Reading as war effort: the National Home Reading Union during the First World War
Susann LiebichView the article abstract
Soon after the outbreak of the First World War, the National Home Reading Union (NHRU), a British educational organisation concerned with guiding working-class and middle-class readers in their reading practices and choices, issued a pamphlet with advice on reading in wartime. An enthusiastic appeal to readers in Britain and to members of the Union to keep up their reading and study as they had done before the outbreak of the War, the address also stressed that the right kind of reading was now, in times of conflict, more important than ever before. This article considers the ways in which the NHRU redefined the everyday practice of reading as a crucial part of the war effort during the First World War. By drawing on the Union’s magazines and other publicity material, this article explores the changing meanings of reading during the First World War, paying attention to the larger discourse about reading, what constituted the right kind of reading, both in terms of practices and content, and how reading could be constructed as a productive activity that constituted active expressions of patriotism and citizenship. The cultural responses to the First World War and the importance of the printed word in times of conflict have received sustained scholarly attention, and current reappraisals of the cultural history of the First World War in light of its centenary have already contributed to a renewed interest in the war’s intellectual history. Much of that scholarly attention has focussed on the ways in which the War acted as a prompt to writing and print considering the literary responses to the First World War, the production of texts during and after the conflict, and the role of writing for expressions of patriotism or dissent. Some scholars have begun to interrogate the reception of print and the reading practices of civilians and soldiers, highlighting that the War made reading more urgent and brought into sharper focus the need for reading for a variety of purposes. Readers read for relief, distraction and escape, and they also read for information, education, and to gain a sense of understanding of the world around them. Reading constituted an important mechanism for coming to terms with and living through a world at war, and readers in Britain and elsewhere in the British world participated in the War by knowing about it. This article extends current understandings of wartime reading and argues that through organisations such as the NHRU, the reading practices of civilians formed part of the war effort. Much of the NHRU’s message during its 40-year existence concerned the effect of reading as steadying minds, increasing mental capacities and thus exercising a general, civilising influence. This rhetoric about the broader societal value of reading – everyday, general reading of fiction and non-fiction, though of the right kind – was emphasised during the War as especially important and urgent. Crucially, the NHRU framed reading as an act of duty and service. Placing the work of the NHRU within the broader scholarship on patriotic organisations and the war work of civilians, this article argues that the NHRU extended the concept of good citizenship to the practices of reading.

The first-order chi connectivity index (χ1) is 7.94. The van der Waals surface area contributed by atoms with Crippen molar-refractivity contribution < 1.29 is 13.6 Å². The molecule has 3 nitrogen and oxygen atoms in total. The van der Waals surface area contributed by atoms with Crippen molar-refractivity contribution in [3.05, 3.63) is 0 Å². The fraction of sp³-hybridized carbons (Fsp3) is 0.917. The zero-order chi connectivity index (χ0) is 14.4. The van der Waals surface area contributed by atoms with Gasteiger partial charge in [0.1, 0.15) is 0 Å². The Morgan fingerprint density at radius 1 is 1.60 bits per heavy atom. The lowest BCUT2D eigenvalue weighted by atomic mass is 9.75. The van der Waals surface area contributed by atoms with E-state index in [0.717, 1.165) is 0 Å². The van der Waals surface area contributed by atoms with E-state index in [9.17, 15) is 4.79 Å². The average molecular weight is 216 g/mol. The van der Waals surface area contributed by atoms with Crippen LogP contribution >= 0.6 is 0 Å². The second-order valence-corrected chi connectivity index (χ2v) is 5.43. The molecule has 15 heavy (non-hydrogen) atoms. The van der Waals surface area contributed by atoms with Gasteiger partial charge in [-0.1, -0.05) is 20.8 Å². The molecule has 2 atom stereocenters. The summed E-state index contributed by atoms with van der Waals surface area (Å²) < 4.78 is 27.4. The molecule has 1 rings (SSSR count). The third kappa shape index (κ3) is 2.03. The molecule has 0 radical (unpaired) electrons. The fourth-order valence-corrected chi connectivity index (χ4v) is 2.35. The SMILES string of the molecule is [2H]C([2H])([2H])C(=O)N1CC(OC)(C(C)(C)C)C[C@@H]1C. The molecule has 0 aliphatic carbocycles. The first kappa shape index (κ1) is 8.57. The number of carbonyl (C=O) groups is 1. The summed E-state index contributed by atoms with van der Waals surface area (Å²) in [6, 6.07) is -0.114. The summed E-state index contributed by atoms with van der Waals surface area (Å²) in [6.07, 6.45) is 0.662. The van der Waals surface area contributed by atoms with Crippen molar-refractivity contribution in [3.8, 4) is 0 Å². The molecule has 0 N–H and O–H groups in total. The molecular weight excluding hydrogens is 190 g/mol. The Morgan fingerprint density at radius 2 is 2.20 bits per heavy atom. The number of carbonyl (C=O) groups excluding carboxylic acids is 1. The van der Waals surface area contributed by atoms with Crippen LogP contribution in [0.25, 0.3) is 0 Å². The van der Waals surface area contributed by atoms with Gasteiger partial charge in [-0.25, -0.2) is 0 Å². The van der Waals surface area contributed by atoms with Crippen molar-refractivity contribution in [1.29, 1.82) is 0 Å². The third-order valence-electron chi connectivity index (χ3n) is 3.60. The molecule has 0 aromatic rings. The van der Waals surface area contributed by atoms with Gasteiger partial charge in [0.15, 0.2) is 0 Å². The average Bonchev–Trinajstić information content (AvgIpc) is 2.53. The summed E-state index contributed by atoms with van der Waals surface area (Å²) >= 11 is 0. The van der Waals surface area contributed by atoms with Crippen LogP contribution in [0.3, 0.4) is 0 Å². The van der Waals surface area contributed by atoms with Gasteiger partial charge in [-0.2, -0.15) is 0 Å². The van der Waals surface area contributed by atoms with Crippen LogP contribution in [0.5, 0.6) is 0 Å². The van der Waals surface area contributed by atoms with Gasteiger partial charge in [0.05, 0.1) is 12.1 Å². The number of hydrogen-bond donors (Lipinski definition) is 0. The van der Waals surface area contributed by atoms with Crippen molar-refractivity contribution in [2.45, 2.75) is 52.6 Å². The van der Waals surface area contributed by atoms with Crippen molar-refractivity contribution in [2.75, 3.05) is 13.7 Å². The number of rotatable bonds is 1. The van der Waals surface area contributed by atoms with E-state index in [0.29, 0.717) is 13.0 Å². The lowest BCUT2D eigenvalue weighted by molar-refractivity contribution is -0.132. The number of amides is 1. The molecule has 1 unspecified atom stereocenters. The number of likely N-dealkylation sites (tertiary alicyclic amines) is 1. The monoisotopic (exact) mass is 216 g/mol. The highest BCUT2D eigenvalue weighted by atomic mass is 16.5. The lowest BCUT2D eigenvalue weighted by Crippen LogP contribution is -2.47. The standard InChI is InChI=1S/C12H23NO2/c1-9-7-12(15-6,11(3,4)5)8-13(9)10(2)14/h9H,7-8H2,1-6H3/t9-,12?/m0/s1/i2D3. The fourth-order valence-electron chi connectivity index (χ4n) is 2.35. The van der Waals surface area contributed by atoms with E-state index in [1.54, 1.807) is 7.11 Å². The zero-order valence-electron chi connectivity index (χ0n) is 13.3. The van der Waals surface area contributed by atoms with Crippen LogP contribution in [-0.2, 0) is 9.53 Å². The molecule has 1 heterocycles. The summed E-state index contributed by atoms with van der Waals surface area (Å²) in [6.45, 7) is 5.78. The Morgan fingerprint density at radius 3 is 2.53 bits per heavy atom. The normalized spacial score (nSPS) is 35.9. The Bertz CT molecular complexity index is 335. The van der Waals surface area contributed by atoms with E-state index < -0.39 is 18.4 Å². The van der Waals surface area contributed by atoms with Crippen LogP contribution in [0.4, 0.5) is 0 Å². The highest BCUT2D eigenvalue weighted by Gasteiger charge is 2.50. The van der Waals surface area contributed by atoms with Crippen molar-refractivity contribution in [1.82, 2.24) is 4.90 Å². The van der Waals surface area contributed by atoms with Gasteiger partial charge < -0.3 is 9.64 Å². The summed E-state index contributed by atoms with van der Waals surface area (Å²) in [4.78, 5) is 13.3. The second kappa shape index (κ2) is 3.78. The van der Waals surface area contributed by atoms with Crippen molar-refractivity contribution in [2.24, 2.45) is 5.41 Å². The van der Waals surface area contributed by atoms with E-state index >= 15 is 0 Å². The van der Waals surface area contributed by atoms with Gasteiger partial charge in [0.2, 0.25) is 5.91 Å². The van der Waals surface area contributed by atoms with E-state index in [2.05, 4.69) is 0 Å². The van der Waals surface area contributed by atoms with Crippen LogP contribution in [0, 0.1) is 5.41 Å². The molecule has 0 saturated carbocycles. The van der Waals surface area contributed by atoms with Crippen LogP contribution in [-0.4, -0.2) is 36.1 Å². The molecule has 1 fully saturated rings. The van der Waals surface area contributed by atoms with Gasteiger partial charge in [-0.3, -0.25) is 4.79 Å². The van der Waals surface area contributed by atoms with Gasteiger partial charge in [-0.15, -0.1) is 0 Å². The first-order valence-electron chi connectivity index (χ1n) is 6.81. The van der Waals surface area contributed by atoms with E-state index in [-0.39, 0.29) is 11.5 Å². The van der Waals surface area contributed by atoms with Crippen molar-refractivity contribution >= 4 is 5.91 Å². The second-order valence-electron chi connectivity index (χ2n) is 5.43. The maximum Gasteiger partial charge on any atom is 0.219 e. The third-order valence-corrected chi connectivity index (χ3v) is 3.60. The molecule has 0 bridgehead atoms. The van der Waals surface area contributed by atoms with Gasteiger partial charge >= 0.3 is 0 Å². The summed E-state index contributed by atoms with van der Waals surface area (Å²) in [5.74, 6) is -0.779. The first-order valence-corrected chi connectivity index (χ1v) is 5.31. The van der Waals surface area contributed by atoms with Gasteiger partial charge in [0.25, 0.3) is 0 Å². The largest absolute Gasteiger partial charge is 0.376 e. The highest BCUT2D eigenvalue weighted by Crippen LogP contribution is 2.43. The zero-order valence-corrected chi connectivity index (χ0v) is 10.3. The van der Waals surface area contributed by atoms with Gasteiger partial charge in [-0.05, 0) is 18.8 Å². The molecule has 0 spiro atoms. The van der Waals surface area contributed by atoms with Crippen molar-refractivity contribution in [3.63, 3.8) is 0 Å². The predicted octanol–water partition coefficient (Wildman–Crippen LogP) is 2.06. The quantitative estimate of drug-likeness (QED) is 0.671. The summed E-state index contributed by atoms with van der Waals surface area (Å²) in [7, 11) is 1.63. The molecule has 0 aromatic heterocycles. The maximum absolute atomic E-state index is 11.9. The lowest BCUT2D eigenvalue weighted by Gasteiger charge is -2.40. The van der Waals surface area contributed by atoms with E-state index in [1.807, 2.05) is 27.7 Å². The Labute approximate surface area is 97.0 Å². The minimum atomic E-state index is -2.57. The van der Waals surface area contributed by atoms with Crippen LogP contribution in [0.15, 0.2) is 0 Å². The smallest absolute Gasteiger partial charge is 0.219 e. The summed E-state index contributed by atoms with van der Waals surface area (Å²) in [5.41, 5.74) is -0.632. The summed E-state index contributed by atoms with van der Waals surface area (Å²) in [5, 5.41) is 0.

Key Words: National Home Reading Union, reading practices, patriotism, war effort, citizenship, reading advice,